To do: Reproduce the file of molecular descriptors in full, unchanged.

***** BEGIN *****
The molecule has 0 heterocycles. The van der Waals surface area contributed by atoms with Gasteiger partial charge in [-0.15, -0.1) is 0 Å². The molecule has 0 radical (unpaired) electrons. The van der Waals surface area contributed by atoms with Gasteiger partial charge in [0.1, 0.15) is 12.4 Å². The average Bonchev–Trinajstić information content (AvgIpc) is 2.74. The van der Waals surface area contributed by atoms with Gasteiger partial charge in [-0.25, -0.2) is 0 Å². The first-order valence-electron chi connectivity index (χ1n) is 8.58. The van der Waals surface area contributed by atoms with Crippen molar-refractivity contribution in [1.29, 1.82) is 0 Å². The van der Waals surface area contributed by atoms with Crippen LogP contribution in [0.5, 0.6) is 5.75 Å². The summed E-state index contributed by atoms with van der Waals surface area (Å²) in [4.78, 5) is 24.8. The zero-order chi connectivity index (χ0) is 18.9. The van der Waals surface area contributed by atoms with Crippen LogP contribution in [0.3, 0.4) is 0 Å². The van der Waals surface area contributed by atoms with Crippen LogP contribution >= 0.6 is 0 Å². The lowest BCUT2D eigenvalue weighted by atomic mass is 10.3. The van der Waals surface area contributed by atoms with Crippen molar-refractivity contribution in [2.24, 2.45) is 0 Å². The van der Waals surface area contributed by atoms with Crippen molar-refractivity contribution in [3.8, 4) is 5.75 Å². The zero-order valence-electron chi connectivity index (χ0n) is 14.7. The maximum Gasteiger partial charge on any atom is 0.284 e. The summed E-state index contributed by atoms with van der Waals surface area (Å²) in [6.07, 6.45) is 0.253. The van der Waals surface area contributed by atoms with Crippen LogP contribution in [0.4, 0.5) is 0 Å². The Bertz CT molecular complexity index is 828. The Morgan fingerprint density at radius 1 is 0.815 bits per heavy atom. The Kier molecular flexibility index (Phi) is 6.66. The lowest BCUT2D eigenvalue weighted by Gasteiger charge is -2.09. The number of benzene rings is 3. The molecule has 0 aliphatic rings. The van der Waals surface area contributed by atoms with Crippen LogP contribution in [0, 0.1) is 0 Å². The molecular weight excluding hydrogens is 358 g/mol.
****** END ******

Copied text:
The molecule has 0 heterocycles. The van der Waals surface area contributed by atoms with Gasteiger partial charge in [-0.15, -0.1) is 0 Å². The molecule has 0 radical (unpaired) electrons. The van der Waals surface area contributed by atoms with Gasteiger partial charge in [0.1, 0.15) is 12.4 Å². The average Bonchev–Trinajstić information content (AvgIpc) is 2.74. The van der Waals surface area contributed by atoms with Gasteiger partial charge in [-0.25, -0.2) is 0 Å². The first-order valence-electron chi connectivity index (χ1n) is 8.58. The van der Waals surface area contributed by atoms with Crippen molar-refractivity contribution in [1.29, 1.82) is 0 Å². The van der Waals surface area contributed by atoms with Crippen LogP contribution in [0.5, 0.6) is 5.75 Å². The summed E-state index contributed by atoms with van der Waals surface area (Å²) in [4.78, 5) is 24.8. The zero-order chi connectivity index (χ0) is 18.9. The van der Waals surface area contributed by atoms with Crippen LogP contribution in [0.3, 0.4) is 0 Å². The van der Waals surface area contributed by atoms with Crippen LogP contribution >= 0.6 is 0 Å². The lowest BCUT2D eigenvalue weighted by atomic mass is 10.3. The van der Waals surface area contributed by atoms with Crippen molar-refractivity contribution in [2.24, 2.45) is 0 Å². The van der Waals surface area contributed by atoms with Crippen molar-refractivity contribution in [3.8, 4) is 5.75 Å². The zero-order valence-electron chi connectivity index (χ0n) is 14.7. The maximum Gasteiger partial charge on any atom is 0.284 e. The summed E-state index contributed by atoms with van der Waals surface area (Å²) in [6.07, 6.45) is 0.253. The van der Waals surface area contributed by atoms with Crippen LogP contribution in [0.4, 0.5) is 0 Å². The Bertz CT molecular complexity index is 828. The Morgan fingerprint density at radius 1 is 0.815 bits per heavy atom. The Kier molecular flexibility index (Phi) is 6.66. The lowest BCUT2D eigenvalue weighted by Gasteiger charge is -2.09. The number of benzene rings is 3. The molecule has 0 aliphatic rings. The van der Waals surface area contributed by atoms with Crippen LogP contribution in [0, 0.1) is 0 Å². The molecular weight excluding hydrogens is 358 g/mol.